The assessment focused on the wording of Article 1(5) of Directive 98/34/EC, as amended (on a side note, the act was recently repealed and replaced by Directive 2015/1535). The analysed provision defined "rules on services" as requirements of a general nature relating to the taking-up and pursuit of the activities of information society service providers, excluding any rules which are not specifically aimed at those services. It also clarified that "a rule shall not be considered to be specifically aimed at information society services if it affects such services only in an implicit or incidental manner".

The analysis started well for Uber. The Advocate-General agreed with the defendant that the contested national provision was "principally directed at systems for connecting the two parties by electronic means", thus rejecting arguments of the French government to the contrary. However, he went on to argue that - since the prohibition in question was limited to the organisation of a system for putting customers in touch with persons providing transport services illegally - the impact of that prohibition on information society services was merely incidental

In one of the most illustrative parts of the opinion the AG submitted: 

"If every national provision that prohibited or punished intermediation in illegal activities had to be regarded as a technical regulation merely because the intermediation most likely takes place by electronic means, then a great number of internal rules in the Member States, written and unwritten, would have to be notified as technical regulations. That would lead to an unwarranted extension of the obligation to notify without that really contributing to the attainment of the objectives of the notification procedure, the purpose of which is to prevent the adoption by the Member States of measures that are incompatible with the internal market and to enable economic operators to make more of the advantages inherent in the internal market. Instead of that, an excessive notification obligation, with the penalty of regulations that have not been notified being inapplicable, would facilitate circumvention of the law and engender legal uncertainty, including in relationships between individuals." (para. 31)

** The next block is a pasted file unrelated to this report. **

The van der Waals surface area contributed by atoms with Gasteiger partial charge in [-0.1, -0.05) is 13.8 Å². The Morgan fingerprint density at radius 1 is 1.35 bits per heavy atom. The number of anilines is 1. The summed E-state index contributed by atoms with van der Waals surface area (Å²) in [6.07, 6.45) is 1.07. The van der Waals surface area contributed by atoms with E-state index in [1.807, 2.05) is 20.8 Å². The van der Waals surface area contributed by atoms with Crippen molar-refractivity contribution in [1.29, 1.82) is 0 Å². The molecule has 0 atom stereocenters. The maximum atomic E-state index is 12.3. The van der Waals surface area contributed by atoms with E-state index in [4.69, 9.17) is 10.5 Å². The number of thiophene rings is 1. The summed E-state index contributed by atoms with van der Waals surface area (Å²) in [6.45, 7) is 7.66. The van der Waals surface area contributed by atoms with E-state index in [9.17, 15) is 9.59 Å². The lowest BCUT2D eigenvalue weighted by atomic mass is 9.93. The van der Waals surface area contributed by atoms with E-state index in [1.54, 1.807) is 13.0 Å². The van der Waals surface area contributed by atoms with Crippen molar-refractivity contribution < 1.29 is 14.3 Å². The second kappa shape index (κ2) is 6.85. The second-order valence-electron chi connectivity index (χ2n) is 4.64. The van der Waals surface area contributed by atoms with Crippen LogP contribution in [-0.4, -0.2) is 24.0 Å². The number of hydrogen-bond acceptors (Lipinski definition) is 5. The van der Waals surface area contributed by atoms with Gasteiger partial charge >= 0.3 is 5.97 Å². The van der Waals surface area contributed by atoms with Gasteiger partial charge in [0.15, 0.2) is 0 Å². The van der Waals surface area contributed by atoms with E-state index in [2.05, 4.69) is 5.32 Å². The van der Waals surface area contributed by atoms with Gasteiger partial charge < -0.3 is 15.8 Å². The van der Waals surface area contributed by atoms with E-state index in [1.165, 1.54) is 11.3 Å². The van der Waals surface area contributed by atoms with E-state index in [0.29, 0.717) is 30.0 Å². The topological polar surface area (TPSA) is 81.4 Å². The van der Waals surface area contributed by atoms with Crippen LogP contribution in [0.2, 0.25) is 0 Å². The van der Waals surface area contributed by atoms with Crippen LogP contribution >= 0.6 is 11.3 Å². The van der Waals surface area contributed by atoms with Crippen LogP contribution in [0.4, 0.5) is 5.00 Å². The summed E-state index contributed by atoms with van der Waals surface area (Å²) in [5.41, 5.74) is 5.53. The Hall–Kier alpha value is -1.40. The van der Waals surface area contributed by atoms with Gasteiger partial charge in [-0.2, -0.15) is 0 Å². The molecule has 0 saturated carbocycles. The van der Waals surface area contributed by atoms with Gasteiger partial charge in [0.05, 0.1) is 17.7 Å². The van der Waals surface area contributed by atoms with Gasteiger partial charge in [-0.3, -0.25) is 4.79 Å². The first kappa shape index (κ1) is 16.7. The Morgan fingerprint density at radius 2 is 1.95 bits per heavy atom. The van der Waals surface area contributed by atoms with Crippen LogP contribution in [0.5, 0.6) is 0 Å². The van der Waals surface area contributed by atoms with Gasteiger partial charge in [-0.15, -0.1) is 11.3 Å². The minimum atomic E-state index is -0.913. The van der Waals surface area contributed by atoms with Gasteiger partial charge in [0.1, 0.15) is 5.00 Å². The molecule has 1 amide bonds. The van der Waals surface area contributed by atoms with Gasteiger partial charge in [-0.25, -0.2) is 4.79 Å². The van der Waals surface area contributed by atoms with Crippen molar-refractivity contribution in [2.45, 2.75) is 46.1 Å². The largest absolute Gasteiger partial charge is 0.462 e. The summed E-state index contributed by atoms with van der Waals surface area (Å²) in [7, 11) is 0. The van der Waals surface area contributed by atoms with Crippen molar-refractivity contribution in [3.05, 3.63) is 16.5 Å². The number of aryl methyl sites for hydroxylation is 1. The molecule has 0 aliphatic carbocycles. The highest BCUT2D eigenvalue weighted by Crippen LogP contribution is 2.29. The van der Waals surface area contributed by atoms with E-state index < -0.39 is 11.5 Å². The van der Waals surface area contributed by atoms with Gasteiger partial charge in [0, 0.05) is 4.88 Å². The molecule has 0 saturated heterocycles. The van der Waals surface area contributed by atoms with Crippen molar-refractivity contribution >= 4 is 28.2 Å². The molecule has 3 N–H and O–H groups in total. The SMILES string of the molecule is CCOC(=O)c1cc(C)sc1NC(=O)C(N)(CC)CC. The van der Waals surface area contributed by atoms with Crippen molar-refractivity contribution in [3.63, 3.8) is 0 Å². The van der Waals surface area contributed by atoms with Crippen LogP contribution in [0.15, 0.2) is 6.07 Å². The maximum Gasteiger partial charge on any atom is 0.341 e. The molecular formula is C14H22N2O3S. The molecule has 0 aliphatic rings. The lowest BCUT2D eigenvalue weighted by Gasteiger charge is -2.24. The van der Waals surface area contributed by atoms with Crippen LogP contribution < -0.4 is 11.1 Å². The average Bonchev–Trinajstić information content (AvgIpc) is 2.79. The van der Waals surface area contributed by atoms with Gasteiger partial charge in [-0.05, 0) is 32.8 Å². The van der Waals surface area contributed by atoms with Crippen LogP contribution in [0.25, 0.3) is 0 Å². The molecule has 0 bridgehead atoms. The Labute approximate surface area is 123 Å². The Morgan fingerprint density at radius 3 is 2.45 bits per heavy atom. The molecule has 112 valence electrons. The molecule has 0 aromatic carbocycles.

Concluding remark

The commented opinion deals with a delicate interface of regulation and innovation and is bound to attract mixed responses. One may wonder, for instance, how national provisions like the one at issue should be assessed in the light of Article 15 of Directive 2000/31/EC on electronic commerce and whether some sort of notification mechanism would not be desired to ensure compliance with this norm. The question would, of course, be devoid of meaning if the Court were to follow the AG's understanding of the nature of Uber's activity in the first place. In this respect the Advocate-General appears to share the view that the company, which he classifies as a transport company, should be distinguished from the "genuine sharing economy". Last but not least, it is worth noting that some of the criteria referred to by the AG in support of this claim overlap with the indicative benchmarks formulated by the Commission in its collaborative economy communication (particularly references to the level of control or influence exerted by the platform provider). Quite ironically, however, the Commission itself had reportedly been pleading - at least in Uber Spain - against the proposed line of reasoning. This shows that the matter remains highly controversial and its eventual resolution is far from clear. The doubts should be allayed by the end of this year.